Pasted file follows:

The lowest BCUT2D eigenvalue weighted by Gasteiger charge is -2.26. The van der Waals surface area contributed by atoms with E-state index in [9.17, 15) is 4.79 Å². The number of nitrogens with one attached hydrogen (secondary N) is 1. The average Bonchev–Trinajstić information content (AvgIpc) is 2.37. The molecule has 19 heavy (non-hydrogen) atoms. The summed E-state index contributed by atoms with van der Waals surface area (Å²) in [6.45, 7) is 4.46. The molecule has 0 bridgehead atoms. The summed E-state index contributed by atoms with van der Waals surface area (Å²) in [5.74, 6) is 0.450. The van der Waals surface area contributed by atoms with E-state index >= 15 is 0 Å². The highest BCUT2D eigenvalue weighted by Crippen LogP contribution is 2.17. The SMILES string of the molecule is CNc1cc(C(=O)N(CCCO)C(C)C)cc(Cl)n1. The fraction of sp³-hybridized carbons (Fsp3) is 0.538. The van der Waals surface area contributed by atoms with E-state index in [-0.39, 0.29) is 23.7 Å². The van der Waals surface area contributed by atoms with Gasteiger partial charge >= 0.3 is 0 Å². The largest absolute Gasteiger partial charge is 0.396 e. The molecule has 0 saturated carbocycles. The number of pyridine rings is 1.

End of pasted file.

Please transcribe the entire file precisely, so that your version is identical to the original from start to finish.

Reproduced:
The lowest BCUT2D eigenvalue weighted by Gasteiger charge is -2.26. The van der Waals surface area contributed by atoms with E-state index in [9.17, 15) is 4.79 Å². The number of nitrogens with one attached hydrogen (secondary N) is 1. The average Bonchev–Trinajstić information content (AvgIpc) is 2.37. The molecule has 19 heavy (non-hydrogen) atoms. The summed E-state index contributed by atoms with van der Waals surface area (Å²) in [6.45, 7) is 4.46. The molecule has 0 bridgehead atoms. The summed E-state index contributed by atoms with van der Waals surface area (Å²) in [5.74, 6) is 0.450. The van der Waals surface area contributed by atoms with E-state index >= 15 is 0 Å². The highest BCUT2D eigenvalue weighted by Crippen LogP contribution is 2.17. The SMILES string of the molecule is CNc1cc(C(=O)N(CCCO)C(C)C)cc(Cl)n1. The fraction of sp³-hybridized carbons (Fsp3) is 0.538. The van der Waals surface area contributed by atoms with E-state index in [-0.39, 0.29) is 23.7 Å². The van der Waals surface area contributed by atoms with Gasteiger partial charge >= 0.3 is 0 Å². The largest absolute Gasteiger partial charge is 0.396 e. The molecule has 0 saturated carbocycles. The number of pyridine rings is 1.